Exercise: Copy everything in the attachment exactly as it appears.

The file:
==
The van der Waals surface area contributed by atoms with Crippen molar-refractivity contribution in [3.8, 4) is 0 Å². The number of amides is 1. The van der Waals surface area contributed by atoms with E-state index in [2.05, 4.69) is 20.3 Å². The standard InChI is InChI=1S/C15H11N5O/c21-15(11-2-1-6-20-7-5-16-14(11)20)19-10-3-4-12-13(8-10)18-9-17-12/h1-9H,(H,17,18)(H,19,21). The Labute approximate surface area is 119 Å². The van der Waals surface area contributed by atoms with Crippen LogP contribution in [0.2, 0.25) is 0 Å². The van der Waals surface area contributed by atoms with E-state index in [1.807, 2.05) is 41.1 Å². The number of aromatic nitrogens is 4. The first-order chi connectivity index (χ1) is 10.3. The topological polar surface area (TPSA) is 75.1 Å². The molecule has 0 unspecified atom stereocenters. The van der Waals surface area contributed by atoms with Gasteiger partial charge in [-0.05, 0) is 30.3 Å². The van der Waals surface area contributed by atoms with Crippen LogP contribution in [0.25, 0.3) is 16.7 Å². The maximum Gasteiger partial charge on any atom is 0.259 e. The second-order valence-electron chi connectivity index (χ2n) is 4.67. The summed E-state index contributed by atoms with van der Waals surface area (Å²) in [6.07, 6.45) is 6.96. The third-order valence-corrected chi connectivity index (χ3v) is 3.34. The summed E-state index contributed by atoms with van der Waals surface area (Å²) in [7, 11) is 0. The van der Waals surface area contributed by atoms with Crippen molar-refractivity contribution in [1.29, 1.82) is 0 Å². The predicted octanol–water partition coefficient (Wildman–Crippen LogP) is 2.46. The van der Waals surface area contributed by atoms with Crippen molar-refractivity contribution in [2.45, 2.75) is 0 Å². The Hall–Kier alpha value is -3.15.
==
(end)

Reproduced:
The van der Waals surface area contributed by atoms with Crippen molar-refractivity contribution in [3.8, 4) is 0 Å². The number of amides is 1. The van der Waals surface area contributed by atoms with E-state index in [2.05, 4.69) is 20.3 Å². The standard InChI is InChI=1S/C15H11N5O/c21-15(11-2-1-6-20-7-5-16-14(11)20)19-10-3-4-12-13(8-10)18-9-17-12/h1-9H,(H,17,18)(H,19,21). The Labute approximate surface area is 119 Å². The van der Waals surface area contributed by atoms with Crippen LogP contribution in [0.2, 0.25) is 0 Å². The van der Waals surface area contributed by atoms with E-state index in [1.807, 2.05) is 41.1 Å². The number of aromatic nitrogens is 4. The first-order chi connectivity index (χ1) is 10.3. The topological polar surface area (TPSA) is 75.1 Å². The molecule has 0 unspecified atom stereocenters. The van der Waals surface area contributed by atoms with Gasteiger partial charge in [-0.05, 0) is 30.3 Å². The van der Waals surface area contributed by atoms with Crippen LogP contribution in [0.25, 0.3) is 16.7 Å². The maximum Gasteiger partial charge on any atom is 0.259 e. The second-order valence-electron chi connectivity index (χ2n) is 4.67. The summed E-state index contributed by atoms with van der Waals surface area (Å²) in [6.07, 6.45) is 6.96. The third-order valence-corrected chi connectivity index (χ3v) is 3.34. The summed E-state index contributed by atoms with van der Waals surface area (Å²) in [7, 11) is 0. The van der Waals surface area contributed by atoms with Crippen molar-refractivity contribution in [1.29, 1.82) is 0 Å². The predicted octanol–water partition coefficient (Wildman–Crippen LogP) is 2.46. The van der Waals surface area contributed by atoms with Crippen molar-refractivity contribution in [2.45, 2.75) is 0 Å². The Hall–Kier alpha value is -3.15.